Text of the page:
Object #1022736 from MS-Papers-0032-0534

4 pages written 14 Nov 1868 by James Crowe Richmond in Wellington to Sir Donald McLean in Napier City

From: Inward letters - J C Richmond, Reference Number MS-Papers-0032-0534 (35 digitised items). 33 letters written from Wellington, Turanganui, Ngatapa, Napier and Nelson, 1865-1870, & undated. Includes letter from Richmond to Ormond, Oct 1868; McLean to Richmond, 7 Jan 1869. Also piece-level inventory.

A transcription/translation of this document (by ATL) appears below.

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English (ATL)

to Fraser, I have no objection to his coming. I am grieved to learn that his one weakness is growing upon him; but I think, in active responsibility, he may not fail. Still, I am more inclined to trust Westrup, for a tough campaign. I cannot tell whether they will spare him, but I have written to bring the subject up. I am half inclined to go to Wanganui to-night, so we may not be able to have a conference. If I go, I shall return at once, after settling on a course with Stafford and Haultain.

We must not remove Lambert. To speak plainly, - it is not a time for personal preferences, but for mutual support. I am ready, as you know, to sink the past, so far as possible, - not that I can ever cease to feel it. Everyone is bound now, to throw over clique feeling, as well as political feeling. Lambert has some great qualities, which our dashing young men

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English (ATL)

most want. Although I, who say it most keenly, appreciate the high qualities of the younger leaders.

I know no fault in our new levies, except that they are new. The lot we saw on the ''Wellington'' were in action a few hours after landing at Whanganui. It would not do to have two sets of men enlisting together. Otherwise, I should gladly have Scully's help. The men must not be local, for we do not know where they may be needed, or when.


I remain my dear McLean Yours faithfully (Signed)
J.C. Richmond.
To:- His Honor D. McLean Napier.

P.S.

Tell Hotene of my other note, as soon as it is acted on; and give him, Ropata, Ihaka, and the rest, my kind regards; begging them to remember my words that our blow must be well directed as well as quick. Tell them we are raising men, and beg them to be patient. I think a part might go up the Coast for a week or so, if they desire it, leaving fifty to keep the garrison at Wairoa.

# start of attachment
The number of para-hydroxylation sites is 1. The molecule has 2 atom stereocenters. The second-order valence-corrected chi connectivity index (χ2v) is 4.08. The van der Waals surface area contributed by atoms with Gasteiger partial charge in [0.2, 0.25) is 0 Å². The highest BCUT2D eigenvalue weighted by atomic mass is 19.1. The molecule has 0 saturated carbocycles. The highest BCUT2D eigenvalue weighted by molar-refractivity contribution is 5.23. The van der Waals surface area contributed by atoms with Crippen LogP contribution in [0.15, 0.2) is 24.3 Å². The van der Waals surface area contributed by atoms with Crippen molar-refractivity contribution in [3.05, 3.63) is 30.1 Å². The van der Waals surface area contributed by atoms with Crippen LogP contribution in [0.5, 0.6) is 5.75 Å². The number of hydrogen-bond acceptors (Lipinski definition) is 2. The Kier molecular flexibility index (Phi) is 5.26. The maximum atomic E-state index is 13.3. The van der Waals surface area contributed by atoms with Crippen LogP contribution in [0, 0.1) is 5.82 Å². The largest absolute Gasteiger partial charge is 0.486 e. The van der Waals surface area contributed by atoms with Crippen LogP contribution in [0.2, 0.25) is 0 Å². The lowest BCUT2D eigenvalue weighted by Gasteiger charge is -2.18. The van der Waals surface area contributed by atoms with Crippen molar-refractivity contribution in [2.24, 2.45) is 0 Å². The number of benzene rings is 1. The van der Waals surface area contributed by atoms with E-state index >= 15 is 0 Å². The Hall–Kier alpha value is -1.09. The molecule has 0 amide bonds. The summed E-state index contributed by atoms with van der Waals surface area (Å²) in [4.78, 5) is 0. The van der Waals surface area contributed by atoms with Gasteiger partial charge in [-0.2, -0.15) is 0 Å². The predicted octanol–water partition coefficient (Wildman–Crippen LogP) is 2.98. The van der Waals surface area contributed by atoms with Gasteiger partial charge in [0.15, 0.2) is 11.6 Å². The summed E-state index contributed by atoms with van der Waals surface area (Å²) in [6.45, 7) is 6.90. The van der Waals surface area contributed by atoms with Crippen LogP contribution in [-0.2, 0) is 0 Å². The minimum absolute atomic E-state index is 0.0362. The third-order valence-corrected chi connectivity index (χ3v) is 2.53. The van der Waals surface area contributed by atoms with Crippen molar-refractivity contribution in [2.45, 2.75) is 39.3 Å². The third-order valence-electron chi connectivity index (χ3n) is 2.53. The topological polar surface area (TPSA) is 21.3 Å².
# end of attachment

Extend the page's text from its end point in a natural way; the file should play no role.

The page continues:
(Signed)
J.C.R.

English (ATL)

COPY Wellington

November 14th. 1868



My dear McLean,

I shall not write at great length, as the Telegraph continues open.

I have sent cautionary letters to Lambert and Westrup, of which a copy is sent you. I am taking every means in my power to raise men North and South, and shall probably succeed, although it may not be possible to get effective men, out of hand.

I see it stated that men are being had, in Otago. All our Agents are ordered to be silent. I agree generally in your telegram as to plan. It will require some little time, do what we may, to get it into effective train; and much as delay is to be deprecated, failure is even more mischievous. As to Fraser, I have no objection to his coming. I am grieved to learn that his one weakness is growing upon him; but I think, in active responsibility, he may not fail. Still, I am more inclined to trust Westrup, for a tough campaign. I cannot tell whether they will spare him, but I have written to bring the subject up. I am half inclined to go to Wanganui to-night, so we may not be able to have a conference. If I go, I shall return at once, after settling on a course with Stafford and Haultain.

We must not remove Lambert. To speak plainly, - it is not a time for personal preferences, but for mutual support. I am ready, as you know, to sink the past, so far as possible, - not that I can ever cease to feel it. Everyone is bound now, to throw over clique feeling, as well as political feeling. Lambert has some great qualities, which our dashing young men most want. Although I, who say it most keenly, appreciate the high qualities of the younger leaders.

I know no fault in our new levies, except that they are new. The lot we saw on the ''Wellington'' were in action a few hours after landing at Whanganui. It would not do to have two sets of men enlisting together. Otherwise, I should gladly have Scully's help. The men must not be local, for we do not know where they may be needed, or when.


I remain my dear McLean Yours faithfully (Signed)
J.C. Richmond.
To:- His Honor D. McLean Napier.

P.S.

Tell Hotene of my other note, as soon as it is acted on; and give him, Ropata, Ihaka, and the rest, my kind regards; begging them to remember my words that our blow must be well directed as well as quick. Tell them we are raising men, and beg them to be patient. I think a part might go up the Coast for a week or so, if they desire it, leaving fifty to keep the garrison at Wairoa.

(Signed)
J.C.R.

Part of:
Inward letters - J C Richmond, Reference Number MS-Papers-0032-0534 (35 digitised items)
Series 1 Inward letters (English), Reference Number Series 1 Inward letters (English) (14501 digitised items)
McLean Papers, Reference Number MS-Group-1551 (30238 digitised items)

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